ECU engineering students showcase work at capstone symposium

From health and the environment to manufacturing and defense, the East Carolina University Department of Engineering Capstone Symposium showcased student work on a variety of projects.

Engineering students must complete a senior capstone project as part of their graduation requirements, but when analyzing their work during the symposium, many noted the importance and impact the projects may have on the region and nation, making their work much more meaningful.

Gavin Adams, Brandon Burris, Emily Fenton and Cassidy Green worked on a project that could help the roughly 185,000 people who will undergo a major limb amputation in a year. The application of a compression sleeve, or shrinker, is needed to help patients after amputation, but the method in which that shrinker is applied could impact patient recovery and comfort. The students determined that using a donning plastic tube to apply the shrinker proved better and provided more consistent pressure to the wound area than a manual hand application.

“You can imagine how sore and tender that area must be,” Adams said. “It should be about .3 to .4 pounds of pressure per square inch. If it goes any less, you’ll have swelling, and all that swelling would go to one spot and be very problematic for the patient. The idea is just to make sure it can heal in the shape a prosthetic can fit to after surgery.”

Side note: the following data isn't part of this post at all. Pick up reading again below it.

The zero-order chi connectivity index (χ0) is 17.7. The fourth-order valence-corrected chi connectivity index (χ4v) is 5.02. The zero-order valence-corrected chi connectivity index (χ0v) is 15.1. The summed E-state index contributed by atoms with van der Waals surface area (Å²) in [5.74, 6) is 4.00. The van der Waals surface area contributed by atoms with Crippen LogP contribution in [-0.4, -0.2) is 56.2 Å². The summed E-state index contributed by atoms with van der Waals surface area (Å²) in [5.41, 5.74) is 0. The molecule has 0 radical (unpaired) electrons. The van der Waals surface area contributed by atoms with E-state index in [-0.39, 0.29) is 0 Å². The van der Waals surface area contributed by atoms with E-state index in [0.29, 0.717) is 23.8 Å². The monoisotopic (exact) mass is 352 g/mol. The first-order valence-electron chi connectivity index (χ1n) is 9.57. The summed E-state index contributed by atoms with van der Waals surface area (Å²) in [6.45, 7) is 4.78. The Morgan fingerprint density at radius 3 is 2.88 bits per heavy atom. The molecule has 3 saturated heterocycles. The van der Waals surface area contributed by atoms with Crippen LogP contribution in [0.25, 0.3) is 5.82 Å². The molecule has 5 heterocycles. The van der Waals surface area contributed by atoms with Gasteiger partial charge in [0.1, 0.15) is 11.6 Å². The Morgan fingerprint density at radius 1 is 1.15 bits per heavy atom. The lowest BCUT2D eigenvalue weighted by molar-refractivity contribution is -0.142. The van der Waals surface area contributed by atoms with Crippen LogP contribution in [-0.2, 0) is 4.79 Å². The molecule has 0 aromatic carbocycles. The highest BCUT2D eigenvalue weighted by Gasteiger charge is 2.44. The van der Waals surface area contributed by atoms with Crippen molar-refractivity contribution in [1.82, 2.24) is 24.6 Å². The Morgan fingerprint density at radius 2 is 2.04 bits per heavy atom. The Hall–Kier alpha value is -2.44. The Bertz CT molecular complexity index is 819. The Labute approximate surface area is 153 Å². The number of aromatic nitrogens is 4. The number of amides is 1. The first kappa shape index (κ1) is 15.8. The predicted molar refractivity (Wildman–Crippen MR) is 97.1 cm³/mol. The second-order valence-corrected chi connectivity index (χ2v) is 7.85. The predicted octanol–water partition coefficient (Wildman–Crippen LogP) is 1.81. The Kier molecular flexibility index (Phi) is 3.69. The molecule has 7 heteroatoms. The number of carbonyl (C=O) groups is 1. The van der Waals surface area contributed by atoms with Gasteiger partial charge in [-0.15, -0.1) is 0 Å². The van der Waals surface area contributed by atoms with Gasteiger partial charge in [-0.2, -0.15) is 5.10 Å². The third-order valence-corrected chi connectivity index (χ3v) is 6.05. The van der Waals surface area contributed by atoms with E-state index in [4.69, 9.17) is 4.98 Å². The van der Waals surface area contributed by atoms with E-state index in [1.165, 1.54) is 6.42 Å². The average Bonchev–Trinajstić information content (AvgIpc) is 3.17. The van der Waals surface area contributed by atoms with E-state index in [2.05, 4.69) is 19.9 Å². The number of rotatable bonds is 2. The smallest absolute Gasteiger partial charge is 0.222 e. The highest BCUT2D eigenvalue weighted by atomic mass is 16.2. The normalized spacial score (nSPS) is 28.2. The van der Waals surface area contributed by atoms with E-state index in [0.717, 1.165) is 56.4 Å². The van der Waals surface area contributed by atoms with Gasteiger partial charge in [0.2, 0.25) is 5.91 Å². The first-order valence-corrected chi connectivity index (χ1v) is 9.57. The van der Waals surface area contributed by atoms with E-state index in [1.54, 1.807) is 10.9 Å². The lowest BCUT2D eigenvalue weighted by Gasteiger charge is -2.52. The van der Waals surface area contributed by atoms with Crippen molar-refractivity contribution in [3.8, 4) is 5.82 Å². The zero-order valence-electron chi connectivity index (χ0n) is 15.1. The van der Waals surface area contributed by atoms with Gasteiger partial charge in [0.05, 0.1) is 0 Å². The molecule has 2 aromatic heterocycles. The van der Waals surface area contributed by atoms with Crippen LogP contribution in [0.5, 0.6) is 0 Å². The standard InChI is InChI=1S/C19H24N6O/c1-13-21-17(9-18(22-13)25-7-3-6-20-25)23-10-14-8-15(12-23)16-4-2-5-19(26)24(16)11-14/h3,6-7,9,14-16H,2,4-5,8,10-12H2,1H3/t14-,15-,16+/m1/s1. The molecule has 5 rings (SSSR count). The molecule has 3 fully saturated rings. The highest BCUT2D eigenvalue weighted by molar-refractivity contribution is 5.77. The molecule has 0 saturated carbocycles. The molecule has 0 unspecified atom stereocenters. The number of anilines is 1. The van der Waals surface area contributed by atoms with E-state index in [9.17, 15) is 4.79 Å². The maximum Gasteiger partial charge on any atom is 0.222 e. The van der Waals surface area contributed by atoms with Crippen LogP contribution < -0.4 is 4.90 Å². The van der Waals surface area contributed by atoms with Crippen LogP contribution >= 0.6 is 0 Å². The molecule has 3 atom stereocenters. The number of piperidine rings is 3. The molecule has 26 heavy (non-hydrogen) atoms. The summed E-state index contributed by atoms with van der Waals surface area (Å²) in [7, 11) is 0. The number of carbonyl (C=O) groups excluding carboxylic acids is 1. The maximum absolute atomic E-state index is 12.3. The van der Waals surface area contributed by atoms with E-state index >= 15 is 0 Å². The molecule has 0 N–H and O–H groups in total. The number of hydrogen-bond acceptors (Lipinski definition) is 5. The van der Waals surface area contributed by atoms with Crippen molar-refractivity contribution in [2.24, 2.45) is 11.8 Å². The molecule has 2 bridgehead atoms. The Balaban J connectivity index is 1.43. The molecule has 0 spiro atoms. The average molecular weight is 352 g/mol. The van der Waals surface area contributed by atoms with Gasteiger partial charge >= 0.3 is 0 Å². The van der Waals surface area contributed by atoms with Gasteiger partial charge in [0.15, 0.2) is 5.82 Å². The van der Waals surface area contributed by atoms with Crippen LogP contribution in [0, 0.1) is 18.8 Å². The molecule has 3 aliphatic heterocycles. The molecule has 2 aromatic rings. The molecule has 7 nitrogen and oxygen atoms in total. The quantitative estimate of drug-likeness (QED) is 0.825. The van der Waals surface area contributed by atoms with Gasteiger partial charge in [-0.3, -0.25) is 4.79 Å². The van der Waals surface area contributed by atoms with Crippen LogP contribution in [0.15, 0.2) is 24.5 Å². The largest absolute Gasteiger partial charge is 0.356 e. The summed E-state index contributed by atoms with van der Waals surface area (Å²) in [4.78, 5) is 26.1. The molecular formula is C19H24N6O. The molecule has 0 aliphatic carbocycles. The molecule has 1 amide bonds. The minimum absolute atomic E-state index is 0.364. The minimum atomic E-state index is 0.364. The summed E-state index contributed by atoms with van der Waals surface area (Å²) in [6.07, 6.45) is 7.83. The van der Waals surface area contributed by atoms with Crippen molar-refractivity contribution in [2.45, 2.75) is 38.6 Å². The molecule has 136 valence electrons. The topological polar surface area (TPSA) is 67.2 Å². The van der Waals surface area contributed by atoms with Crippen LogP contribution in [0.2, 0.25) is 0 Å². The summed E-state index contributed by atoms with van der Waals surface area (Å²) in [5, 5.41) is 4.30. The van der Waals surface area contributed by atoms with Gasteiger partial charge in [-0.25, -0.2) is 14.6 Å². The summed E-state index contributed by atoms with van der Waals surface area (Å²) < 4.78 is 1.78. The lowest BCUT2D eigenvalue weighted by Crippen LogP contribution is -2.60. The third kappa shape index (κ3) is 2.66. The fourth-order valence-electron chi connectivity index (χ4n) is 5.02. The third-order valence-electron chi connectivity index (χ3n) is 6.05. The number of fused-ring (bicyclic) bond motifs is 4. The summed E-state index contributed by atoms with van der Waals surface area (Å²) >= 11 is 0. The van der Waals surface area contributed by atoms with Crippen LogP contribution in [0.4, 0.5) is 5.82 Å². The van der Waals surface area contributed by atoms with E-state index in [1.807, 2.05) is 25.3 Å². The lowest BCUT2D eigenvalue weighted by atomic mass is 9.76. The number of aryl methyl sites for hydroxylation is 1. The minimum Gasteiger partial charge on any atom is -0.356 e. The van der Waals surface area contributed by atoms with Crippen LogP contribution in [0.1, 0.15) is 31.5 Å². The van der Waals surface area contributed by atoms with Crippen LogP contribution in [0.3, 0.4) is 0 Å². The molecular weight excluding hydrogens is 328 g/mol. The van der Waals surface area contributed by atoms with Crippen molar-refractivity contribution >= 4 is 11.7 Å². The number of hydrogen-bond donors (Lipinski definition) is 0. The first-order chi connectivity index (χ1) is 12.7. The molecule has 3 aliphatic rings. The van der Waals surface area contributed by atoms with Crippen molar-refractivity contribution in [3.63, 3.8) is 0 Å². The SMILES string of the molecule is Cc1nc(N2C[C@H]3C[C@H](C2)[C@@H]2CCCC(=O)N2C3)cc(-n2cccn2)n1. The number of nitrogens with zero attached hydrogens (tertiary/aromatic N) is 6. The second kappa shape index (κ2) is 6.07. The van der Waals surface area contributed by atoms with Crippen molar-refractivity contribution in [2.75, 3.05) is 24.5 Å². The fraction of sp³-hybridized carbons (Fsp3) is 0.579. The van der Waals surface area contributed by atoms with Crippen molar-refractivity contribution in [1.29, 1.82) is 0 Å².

Students Sarah Hicks and Crawford Chandler talk about their senior capstone project called Pee Dee’s Sensory Trailer.

Josh Ali-Martinez, Meredith Bullard, Crawford Chandler, Sarah Hicks and Austin McAllister are working on what they call Pee Dee’s Sensory Trailer. Designed to be mobile, the trailer will house calming sensory intervention devices that will allow those with neurodivergent issues a place to ground themselves and regain control of their emotions at ECU football or baseball games, or at community events.

“I’m personally very excited about this project,” Hicks said. “I think it’s very special to be able to include everyone in different environments and places in the community. I struggle with anxiety, so this would be something I could utilize if I was overstimulated from any type of environment. It’s definitely something I think will be very important and useful in the future.”

Work on the project will continue in the spring. Students hope to get the trailer next month, and will begin work on the electric panels and start to purchase sensory materials. They’re looking to test the trailer some baseball games this year, with a rollout in time for the fall 2023 ECU football season.

“Everything is important — the light color, the carpet color, the materials that we put in it,” Hicks said. “We need to be able to appease so many people’s senses and make sure they can deal with their SIMs (sensory integration methods) the way that they need to.”

With concussion diagnosis and protocol almost a daily conversation for athletic teams, students Jamie Bonfiglio, Emma Cole, Nigel George and Claire Jenkins are working with ECU’s Department of Physical Therapy on a portable and more reliable near point convergence testing device.